Japanese Society and Culture


Japanese Aesthetics, Mono no Aware, Hollywood Cinema, A Single Man, Pathos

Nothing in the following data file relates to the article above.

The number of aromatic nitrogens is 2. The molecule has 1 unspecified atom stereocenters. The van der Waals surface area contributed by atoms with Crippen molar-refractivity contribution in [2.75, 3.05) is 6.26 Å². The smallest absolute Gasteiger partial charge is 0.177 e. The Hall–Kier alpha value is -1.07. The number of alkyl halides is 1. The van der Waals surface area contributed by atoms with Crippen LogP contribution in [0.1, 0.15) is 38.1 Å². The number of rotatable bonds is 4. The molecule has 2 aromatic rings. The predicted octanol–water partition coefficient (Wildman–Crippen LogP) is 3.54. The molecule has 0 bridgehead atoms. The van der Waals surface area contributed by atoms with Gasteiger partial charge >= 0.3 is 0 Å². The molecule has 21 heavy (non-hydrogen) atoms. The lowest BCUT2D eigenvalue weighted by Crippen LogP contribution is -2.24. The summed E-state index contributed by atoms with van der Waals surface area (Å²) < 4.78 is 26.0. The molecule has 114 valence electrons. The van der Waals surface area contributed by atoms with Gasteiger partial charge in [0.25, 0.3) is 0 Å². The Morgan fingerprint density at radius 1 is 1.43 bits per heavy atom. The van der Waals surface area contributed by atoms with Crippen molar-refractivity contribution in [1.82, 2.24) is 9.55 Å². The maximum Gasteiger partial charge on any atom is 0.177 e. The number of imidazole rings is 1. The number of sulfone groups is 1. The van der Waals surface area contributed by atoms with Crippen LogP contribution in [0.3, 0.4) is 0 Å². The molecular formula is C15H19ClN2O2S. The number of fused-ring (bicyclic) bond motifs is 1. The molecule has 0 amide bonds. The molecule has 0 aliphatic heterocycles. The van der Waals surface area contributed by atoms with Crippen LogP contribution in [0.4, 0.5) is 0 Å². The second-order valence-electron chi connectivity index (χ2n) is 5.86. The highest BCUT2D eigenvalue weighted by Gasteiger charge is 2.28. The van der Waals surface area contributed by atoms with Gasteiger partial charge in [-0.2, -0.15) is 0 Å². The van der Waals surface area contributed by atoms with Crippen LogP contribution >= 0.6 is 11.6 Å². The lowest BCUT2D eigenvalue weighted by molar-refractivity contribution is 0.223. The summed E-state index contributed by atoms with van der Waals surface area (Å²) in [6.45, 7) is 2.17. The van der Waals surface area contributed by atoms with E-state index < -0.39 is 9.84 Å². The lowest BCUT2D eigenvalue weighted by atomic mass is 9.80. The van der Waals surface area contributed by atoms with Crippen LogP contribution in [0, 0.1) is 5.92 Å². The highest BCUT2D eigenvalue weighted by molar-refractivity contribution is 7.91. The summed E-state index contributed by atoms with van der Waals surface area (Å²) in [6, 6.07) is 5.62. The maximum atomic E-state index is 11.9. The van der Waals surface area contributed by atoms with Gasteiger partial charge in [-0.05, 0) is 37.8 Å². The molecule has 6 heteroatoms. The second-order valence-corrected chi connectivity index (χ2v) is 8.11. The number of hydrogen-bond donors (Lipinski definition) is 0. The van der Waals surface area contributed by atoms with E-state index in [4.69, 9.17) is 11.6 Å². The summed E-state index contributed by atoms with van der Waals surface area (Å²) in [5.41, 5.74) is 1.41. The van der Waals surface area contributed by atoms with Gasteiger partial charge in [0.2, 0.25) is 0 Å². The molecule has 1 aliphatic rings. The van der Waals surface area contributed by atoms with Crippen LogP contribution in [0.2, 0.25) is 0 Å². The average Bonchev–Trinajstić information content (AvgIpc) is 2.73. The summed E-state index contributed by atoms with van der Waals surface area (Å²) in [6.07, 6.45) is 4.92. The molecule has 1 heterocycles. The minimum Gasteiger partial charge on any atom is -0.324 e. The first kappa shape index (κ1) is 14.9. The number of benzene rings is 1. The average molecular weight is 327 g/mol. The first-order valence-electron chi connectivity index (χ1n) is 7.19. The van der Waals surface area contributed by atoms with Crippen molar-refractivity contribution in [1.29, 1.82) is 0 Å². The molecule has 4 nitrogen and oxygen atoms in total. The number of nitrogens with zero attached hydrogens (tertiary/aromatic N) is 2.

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Mono no aware is considered to be one of the central-most Japanese aesthetics and distinctive to Japanese identity (Keene 1995; Miller 2011). This aesthetic standpoint finds wistful beauty in the transient, and is most often translated to ‘beauty in pathos’ or ‘the ah-ness of things’ (Hume 1995), as exemplified in the Heian-era classic, The Tale of Genji (Murasaki 1981). To the outside world, mono no aware is most commonly associated with cherry-blossom viewing, where the short-lived existence of the falling cherry blossom is seen as a metonym for contemplation of the beauty in the transience of life itself. Although this mode of aestheticization shares disinterested and contemplative characteristics with the Kantian pure aesthetic gaze (Hughes 2010), its focus on pathos would seem to be at odds with commonly understood platonic Western ideals of beauty and art (c.f. Clark 1972; Saito 2007). However, the current paper aims to elucidate how perceptions of beauty of the pathetic have also been an aspect of Western thought and aestheticization practices, since early Christian times, more prominently in the Romantic era and even in Hollywood cinema. This is of particular significance to the current paper as Hollywood is often seen as a global metonym for glamour–the apparent antithesis of Japanese traditional aesthetics, such as mono no aware. To this end, an examination will be made of expressions of pathetic beauty in Tom Ford’s (2009) award-winning Hollywood film, A Single Man, and how this relates to parallels in the development of aesthetic thought in the occident and Japan.

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